Page 285 ï~~shorter signal segments than existing algorithms. However, since it also uses the constant- Q transform, it must apply a window function to the signal segments and does not exploit all the information contained in them. A new spectral analysis algorithm based on least-square fitting, which is central to the FFE algorithm of this paper, will be described in the next section. The FFE algorithm will then be described. Experimental results of its application will be presented in section 3. 2 Least-Square Spectral Analysis and FFE Algorithm Let the discrete signal segment to be analyzed be denoted by Wk, k = 1,..., N. Suppose a sinusoid of the form w^ k = a sin(fk) + b cos(fk) is to be matched to it. The frequency of the sinusoid is f, given in a unit such that f = 27rf'/s, where f' and s are the frequency of the sinusoid and the sampling frequency of wk in hertz, respectively. The values of a and b determine the amplitude and phase of wk. The square error of the match, a function of f, a, and b, is given by e = EN__(W k - Wk)2. For a given value of f, a pair of values can be chosen for a and b to minimize the square error of the match by setting 8e/a= a ENg sin(fk) sin(fk) + b Z:'1 cos(fk)sin(fk) - EN wk sin(fk) = 0; Oe/Ob = a J:= 1 sin(fk) cos(fk) + b >3Â~1 cos(fk) cos(fk) - EN Wk cos(fk) = 0. The solution to this pair of equations is given by a* = (QX - RW)/(PR - Q2) and b* = NN (QW - PX)/(PR - Q2), where P = Z a sin(fk) sin(fk), Q = i~- cos(fk) sin(fk), R = k- cos(fk)cos(fk), W = - g wk sin(fk), and X = - wk cos(fk). Let e*(f) be the value of e when a and b are set to a* and b*, respectively, computed from that given value of f. In other words, e* (f) is the minimum square error of matching a sinusoid of frequency f to the signal segment Wk over all possible amplitudes and phases for such sinusoids. Figure 1 shows a plot of the function e* (f) for a typical 300-sample signal segment of a C4 note sampled from an electric guitar. This figure illustrates two properties of this function: one that allows the spectrum of the signal segment wk to be deduced from the values of the function and one that enables the spectrum to be computed efficiently. These properties will be stated informally and without proof, because they are needed to describe the spectral analysis algorithm. Their proofs are given in (Choi 1995b). Property 1 Each "deep" trough in the function e* (f) corresponds to a harmonic component of the signal segment Wk. The value off of the minimum point at the bottom of a tough is approximately equal to the frequency of the corresponding harmonic component. In figure 1, the three deepest troughs reach their minimum values at f = 0.074, f = 0.147, and f = 0.224, respectively. Since the sampling frequency is 22255 Hz, these correspond to harmonic components with frequencies 262.10 Hz, 520.67 Hz, and 793.41 Hz, respectively. The frequency of C4 is 261.63 Hz and these are therefore approximately the fundamental, second harmonic, and third harmonic of the C4 note, respectively. Property 2 The "width" of each trough in the function e* (f) will be at least 27r/N, and this width is independent of the frequencies of the harmonic components of the given signal segment, if these are located sufficiently far apart from each other. In the example, since the value of N is 300, the widest part of each trough in the function will be wider than 0.0209. Since musical signals contain components whose frequencies are integer multiples of the fundamental frequency, the troughs corresponding to them are regularly spaced in f. Troughs will be separated from each other if the fundamental frequency is somewhat larger than 2ir/N, which is equivalent to 74.03 Hz for N = 300. Since the fundamental frequency can occur at any value of f, it is impractical to evaluate the function e* (f) at a large number of values of f in order to identify the troughs. However, property 2 ICMC PROCEEDINGS 1995 285

Page 286 ï~~makes it necessary to compute e* (f) only at values of f that are evenly spaced at a distance of 27r/(3N) apart. Doing so guarantees that at least three consecutive values will "fall into" each trough, where the middle value will be smaller than its two neighbors. An additional test can be used to eliminate troughs that are too shallow. In the example, since N = 300, e* (f) must be evaluated at 0.5/(27r/(3N)) 72 points. Since the value of e* (f) within each trough is unimodal, the golden ratio search or successive parabolic interpolation (Forsythe, G.E. et al.) can be used to determine the value of f at which the minimum occurs. Either technique converges on the minimum value by successively reducing the size of the interval in which it is known to lie. After the frequencies of the minimum points at the bottom of the troughs have been obtained, the fundamental frequency is estimated as follows. Let fl, f2,...,.fk be these frequencies, where f' < f2 <... < fk. Troughs in e*(f) may be distorted at low frequencies (if they are too close to f = 0) and may not be detected by the spectral analysis algorithm. Assuming that the harmonic component corresponding to the fundamental may or may not be detected, two cases must be distinguished: that fl, f2,..., fk correspond to (i) the fundamental, second, third,... and k-th harmonics of the signal, respectively, or (ii) the second, third,..., k-th, and (k + 1)-th harmonics of the signal, respectively. In the first case, the estimate of the fundamental frequency is the average of fi/i over i = 1, 2,...,k and in the second case, it is the average of f /(i + 1) over i = 1,2,..., k. The estimate corresponding to the set of values with a smaller standard deviation is reported by the FFE algorithm, since the standard deviation measures the consistency among the estimates of the fundamental frequency generated by the different harmonic components. The number of instruction cycles required by the FFE algorithm for each signal segment is analyzed in (Choi 1995b) and is found to be M(8N + 2d +9) + L(2Nt +1 IN + 2d + 9), where t and d are the numbers of instruction cycles to compute a sine/cosine function and a division, respectively, and M and L are the numbers of times e*(f) must be evaluated to locate the troughs and find their minimums, respectively. On an Analog Devices ADSP-2100 DSP processor, a typical set of values for these parameters are N = 300, d = 33, t = 25, M = 72, and L = 12, and a total of 398,700 instruction cycles are needed. A 30-MIPS version of this processor will require 13.29 ms to process such a signal segment. If N is reduced to 200, M becomes 48 and the same processor will require 7.59 ms to process each signal segment. 3 Experimental Results A set of experiments were conducted to study the real-time performance of the new FFE algorithm. The test inputs were sampled from an electric guitar at a sampling rate of 22255 Hz, and the notes G2 (98.1 Hz), G3 (196.0 Hz), and G4 (392.0 Hz) were used. These notes have lower fundamental frequencies than the test inputs used by previous papers on FFE. The results shown are representative of the results of repeated runs of the experiments and for notes with different fundamental frequencies. Three FFE algorithms were tested: algorithm CQCC, which is based on the constant-Q transform and cross-correlation (Brown, J.), algorithm CQDP, which is based on the constant-Q transform and dynamic programming (Choi, A. 1994), and algorithm LS, the new least-square algorithm. The three FFE algorithms were applied to the initial segments of the sampled notes. Figures 2, 3, and 4 plot the fundamental frequency estimates reported by these algorithms as functions of the lengths of the initial segments analyzed, for the notes G2, G3, and G4, respectively. Generally, algorithm LS performs better than algorithm CQDP by requiring slightly shorter initial segments to achieve accurate estimates. An exception occurs for the 6.25-ms initial segment of G3, for which algorithm CQDP produces a smaller absolute error. For initial segments that are shorter than the lengths required for accurate estimates, algorithm LS is more stable than algorithm CQDP (i.e., its absolute errors are much smaller). Both algorithms LS and CQDP require shorter initial segments (by 12.5, 7.5, and 2.5 ms for 02, 03, and 04, respectively) than algorithm CQCC to 286 6ICMC PROCEEDINGS 1995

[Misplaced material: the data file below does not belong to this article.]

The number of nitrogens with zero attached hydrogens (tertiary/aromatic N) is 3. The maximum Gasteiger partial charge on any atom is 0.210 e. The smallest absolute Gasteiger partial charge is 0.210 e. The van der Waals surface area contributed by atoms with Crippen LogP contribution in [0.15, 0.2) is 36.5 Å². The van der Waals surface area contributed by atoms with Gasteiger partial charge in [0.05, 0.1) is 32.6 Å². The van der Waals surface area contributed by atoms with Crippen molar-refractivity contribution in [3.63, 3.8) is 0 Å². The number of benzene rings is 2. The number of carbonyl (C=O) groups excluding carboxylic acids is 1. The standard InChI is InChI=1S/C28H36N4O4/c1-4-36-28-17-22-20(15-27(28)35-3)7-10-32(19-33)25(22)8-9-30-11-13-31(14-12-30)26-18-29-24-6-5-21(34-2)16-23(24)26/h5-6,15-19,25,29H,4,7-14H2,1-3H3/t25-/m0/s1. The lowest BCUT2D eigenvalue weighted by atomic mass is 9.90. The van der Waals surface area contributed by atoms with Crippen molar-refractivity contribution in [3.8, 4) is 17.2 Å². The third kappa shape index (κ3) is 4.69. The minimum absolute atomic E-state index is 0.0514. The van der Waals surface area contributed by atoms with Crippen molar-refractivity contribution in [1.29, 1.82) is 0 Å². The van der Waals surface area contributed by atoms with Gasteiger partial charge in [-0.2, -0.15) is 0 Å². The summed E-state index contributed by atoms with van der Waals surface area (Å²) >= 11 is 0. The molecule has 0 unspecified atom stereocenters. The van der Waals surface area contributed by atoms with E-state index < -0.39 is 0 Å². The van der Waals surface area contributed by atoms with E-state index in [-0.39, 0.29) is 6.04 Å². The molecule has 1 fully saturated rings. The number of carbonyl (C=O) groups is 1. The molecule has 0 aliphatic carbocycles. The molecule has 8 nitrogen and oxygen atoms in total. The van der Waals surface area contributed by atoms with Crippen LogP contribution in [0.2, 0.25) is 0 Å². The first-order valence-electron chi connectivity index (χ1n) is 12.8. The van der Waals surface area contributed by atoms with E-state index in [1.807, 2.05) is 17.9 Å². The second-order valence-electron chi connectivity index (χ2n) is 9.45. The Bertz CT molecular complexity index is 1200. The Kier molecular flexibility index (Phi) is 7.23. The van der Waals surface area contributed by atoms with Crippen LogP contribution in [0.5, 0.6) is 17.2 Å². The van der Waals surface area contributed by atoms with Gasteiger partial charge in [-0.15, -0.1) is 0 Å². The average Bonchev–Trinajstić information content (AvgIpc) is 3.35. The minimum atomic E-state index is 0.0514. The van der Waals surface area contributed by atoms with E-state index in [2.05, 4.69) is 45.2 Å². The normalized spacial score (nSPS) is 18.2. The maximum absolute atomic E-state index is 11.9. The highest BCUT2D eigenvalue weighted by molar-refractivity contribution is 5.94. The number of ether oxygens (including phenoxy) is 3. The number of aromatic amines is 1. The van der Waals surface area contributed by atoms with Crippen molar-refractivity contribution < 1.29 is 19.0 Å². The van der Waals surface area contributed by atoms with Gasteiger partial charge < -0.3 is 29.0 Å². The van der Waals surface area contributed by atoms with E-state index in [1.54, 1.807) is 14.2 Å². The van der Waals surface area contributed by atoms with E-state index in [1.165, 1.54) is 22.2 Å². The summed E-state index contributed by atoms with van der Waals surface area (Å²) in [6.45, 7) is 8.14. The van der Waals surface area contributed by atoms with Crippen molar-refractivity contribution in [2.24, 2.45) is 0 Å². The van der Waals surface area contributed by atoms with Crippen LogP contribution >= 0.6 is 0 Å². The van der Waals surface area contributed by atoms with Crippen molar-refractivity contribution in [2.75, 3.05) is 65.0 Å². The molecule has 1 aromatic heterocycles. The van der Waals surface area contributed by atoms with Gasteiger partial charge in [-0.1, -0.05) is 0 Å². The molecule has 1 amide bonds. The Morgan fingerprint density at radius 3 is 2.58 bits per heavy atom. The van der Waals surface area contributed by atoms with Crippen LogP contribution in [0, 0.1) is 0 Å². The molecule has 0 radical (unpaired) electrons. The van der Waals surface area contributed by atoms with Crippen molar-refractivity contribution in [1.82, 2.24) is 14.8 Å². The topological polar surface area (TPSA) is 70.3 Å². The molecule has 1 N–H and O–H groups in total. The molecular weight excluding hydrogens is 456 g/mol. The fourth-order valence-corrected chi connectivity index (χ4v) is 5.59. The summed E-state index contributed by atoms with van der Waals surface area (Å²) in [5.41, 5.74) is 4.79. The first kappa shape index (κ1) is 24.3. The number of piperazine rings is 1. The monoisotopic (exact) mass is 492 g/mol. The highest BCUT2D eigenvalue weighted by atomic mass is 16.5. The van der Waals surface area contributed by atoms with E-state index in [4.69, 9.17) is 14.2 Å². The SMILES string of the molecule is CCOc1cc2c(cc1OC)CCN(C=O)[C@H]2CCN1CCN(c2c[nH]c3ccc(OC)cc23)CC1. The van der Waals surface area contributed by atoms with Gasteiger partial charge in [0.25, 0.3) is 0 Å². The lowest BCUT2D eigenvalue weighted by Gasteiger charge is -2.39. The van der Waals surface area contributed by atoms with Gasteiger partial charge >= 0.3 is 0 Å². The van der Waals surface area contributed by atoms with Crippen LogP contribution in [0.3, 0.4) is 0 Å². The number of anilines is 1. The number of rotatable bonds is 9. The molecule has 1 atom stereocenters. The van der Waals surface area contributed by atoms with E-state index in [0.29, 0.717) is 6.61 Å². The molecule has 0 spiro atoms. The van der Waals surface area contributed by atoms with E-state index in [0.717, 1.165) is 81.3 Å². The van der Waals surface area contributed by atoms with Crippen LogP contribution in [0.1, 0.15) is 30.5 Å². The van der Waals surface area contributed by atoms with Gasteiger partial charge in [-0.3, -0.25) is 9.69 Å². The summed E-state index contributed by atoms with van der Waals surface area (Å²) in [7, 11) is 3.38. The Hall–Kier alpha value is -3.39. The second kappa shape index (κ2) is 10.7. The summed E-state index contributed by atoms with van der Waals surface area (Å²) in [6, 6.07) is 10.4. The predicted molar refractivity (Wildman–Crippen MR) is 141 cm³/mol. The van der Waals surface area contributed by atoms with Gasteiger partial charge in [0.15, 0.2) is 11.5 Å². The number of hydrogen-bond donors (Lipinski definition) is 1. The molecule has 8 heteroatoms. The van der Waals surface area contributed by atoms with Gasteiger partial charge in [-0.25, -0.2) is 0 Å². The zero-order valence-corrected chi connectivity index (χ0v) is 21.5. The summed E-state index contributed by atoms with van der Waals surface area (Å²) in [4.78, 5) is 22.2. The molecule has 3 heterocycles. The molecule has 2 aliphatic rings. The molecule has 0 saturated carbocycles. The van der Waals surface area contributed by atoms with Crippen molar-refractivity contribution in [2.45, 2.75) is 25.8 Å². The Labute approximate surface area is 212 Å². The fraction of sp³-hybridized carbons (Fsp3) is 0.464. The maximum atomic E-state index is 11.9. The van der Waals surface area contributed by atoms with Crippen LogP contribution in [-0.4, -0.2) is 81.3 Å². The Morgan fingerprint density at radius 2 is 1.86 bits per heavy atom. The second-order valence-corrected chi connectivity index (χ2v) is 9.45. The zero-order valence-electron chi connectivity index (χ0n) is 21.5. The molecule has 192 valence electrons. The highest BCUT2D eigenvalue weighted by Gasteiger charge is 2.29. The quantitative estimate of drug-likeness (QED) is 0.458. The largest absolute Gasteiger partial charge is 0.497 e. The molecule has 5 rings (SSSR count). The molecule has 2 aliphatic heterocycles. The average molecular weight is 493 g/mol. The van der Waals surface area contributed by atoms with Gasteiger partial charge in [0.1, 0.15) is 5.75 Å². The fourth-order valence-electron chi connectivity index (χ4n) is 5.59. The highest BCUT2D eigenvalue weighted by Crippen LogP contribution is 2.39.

Page 287 ï~~l|e+06, 600 CQCC9e+05Q CQDP... 500.LS....8e+05 400 7e+05 300 6e.+05200 - 5e+05 100 v- -- _ '.... 4e+05 i0 0 0.1 0.2 0.3 0.4 0.5 5 10 15 20 25 30 f segment length (ms) Figure 1. Plot of e*(f) for a C4 note Figure 2. Fund. freq. estimates for a G2 note 450., 450 '.0CQDP ------400. - 350 LS...350 CQCC - 300 CQDP-.--- 300 LS: 250 _ 250 200...-....".........150 200 100 150 50 100 I i 5 10 15 20 25 30 5 10 15 20 25 30 segment length (ms) segment length (ms) Figure 3. Fund. freq. estimates for a G3 note Figure 4. Fund. freq. estimates for a G4 note obtain accurate estimates. All three FFE algorithms perform well when the initial signal segments are longer than 25 ms. SUMMARY: A new FFE algorithm based on least-square fitting was described. It correctly analyzes shorter signal segments than previous FFE algorithms, and is thus more suitable for use in real time. Experimental results that demonstrate this property of the new algorithm were described. References Amuedo, J. 1985. Periodicity estimation by hypothesis-directed search. In Proc. of ICASSP '85, pages 395-398, Tampa, Florida, May 1985. Brown, J.C. 1992. Musical fundamental frequency tracking using a pattern recognition method. J. Acoust. Soc. Am., 92(3):1394-1402, September 1992. Choi, A. 1994. On the improvement of the real-time performance of two fundamental frequency recognition algorithms. In Proc. of First Brasilian Symp. on Computer Music, pages 27-32, Caxambu, MG, Brasil, August 1-5 1994. Choi, A. 1995a. Real-time fundamental frequency estimation by autoregressive spectral analysis. In Preparation. Choi, A. 1995b. Real-time fundamental frequency estimation by least-square fitting. Technical Report TR-95-03, Department of Computer Science, University of Hong Kong. Doval, B and Rodet, X. 1991a. Estimation of fundamental frequency of musical sound signals. In Proc. of ICASSP 1991, pages 3657-3660, Toronto, Canada, May 1991. Doval, B and Rodet, X. 1991b. Fuindamental frequency estimation using a new harmonic matching method. In Proc. of ICMC 1991, pages 555-558, Montreal, Cananda, 1991. Forsythe, G.E., Malcolm, M.A., and Moler, C.B. 1977. Computer Methods for Mathematical Computations. Prentice-Hall, 1977. Harris, F.J. 1978. On the use of windows for harmonic analysis with the discrete Fourier transform. Proceedings of the IEEE, 66(1):51-83, January 1978. Marple, S.L. 1987. Digital Spectral Analysis with Applications. Prentice-Hall, 1987. IC MC PROCEE DI N G S 199528 287